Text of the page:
Re: FreeBSD-like approach for Debian? [was: Re: Deficiencies in Debian]
Tuesday, September 14, 1999, 8:55:02 AM, Daryl wrote:
> now one of the things i have always disliked about the linux
> distros is the tendency to install *everything* as if it where part
> of the base operating system. i believe that installing optional
> packages under a well defined and seperate file system (whether
> it be /usr/local or /opt) offers significant advantages, especially
> if those packages are installed as self-sufficient entities, that is
> under one main directory, with (if necessary) symlinks to the package
> from the more traditional directories, i.e. a link from /usr/bin/foo to
What advantages would those be? I am curious.
What I am seeing is a clash between the traditional model and the Debian
In the traditional model everything was done by the SysAdmin. So when he
wanted to upgrade the "base" OS it was advantageous to have all his hard work
in a separate (usr/local, /opt) tree. In this way, he could just wipe the
"base" OS, reinstall, be done with it.
The Debian model, however, doesn't have the SysAdmin compiling a ton of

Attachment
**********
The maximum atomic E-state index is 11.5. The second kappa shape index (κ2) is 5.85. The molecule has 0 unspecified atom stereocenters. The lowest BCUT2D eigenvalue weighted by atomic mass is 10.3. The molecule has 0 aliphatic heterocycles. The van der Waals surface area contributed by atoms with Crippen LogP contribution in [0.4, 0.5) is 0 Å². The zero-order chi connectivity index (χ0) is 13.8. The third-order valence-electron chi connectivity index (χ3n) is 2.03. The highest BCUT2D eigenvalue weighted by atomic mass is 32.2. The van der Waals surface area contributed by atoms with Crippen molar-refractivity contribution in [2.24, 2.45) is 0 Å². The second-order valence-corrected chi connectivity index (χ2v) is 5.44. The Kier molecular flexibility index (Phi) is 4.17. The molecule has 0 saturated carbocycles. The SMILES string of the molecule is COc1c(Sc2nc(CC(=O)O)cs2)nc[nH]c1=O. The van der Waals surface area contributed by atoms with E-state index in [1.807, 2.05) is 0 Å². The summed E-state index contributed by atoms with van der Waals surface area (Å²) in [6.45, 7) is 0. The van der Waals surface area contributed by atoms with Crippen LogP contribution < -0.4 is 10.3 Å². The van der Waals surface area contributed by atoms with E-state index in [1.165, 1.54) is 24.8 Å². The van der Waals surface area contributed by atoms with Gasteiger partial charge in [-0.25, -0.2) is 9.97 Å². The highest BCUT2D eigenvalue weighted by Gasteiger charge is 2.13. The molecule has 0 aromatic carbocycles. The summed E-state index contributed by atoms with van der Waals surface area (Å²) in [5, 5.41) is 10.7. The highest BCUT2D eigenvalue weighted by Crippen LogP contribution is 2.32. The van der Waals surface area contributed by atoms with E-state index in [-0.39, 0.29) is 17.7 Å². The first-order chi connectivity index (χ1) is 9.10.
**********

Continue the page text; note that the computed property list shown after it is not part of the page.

different things. What few things that admin compiles can rightfully go into
/usr/local. The reason for that, now, isn't so he can maintain a seperation
of "base" and "optional" but is so that what he does doesn't interfere with
what the package manager does. /usr/local can not, does not and should not be
touched by the package manager. /opt, IMHO, should be soft-linked to
/usr/local and forgotten, but that is just my opinion. :)
So it comes down to this, define "base". What is "base" to you? "Base"
in the traditional model are the bare minimum tools needed for the OS to run
at a minimal level of functionality. That is what the "base" packages are.
"Base" OS, in the Debian model and from my perspective, is anything installed
by the package manager.
That is why I ask what advantages you see? I've had this debate with a
friend of mine off and on for months. He hasn't come up with anything that
really makes sense other than ideological. Ideological reasons aren't enough,
IMHO, to destroy the current, logical separation or to introduce an entirely
new tree to the file system. /usr for "base", /usr/local for "optional" and
/usr/local/andthistimewemeanit for stuff that is compiled by the SysAdmin
Steve C. Lamb | I'm your priest, I'm your shrink, I'm your
ICQ: 5107343 | main connection to the switchboard of souls.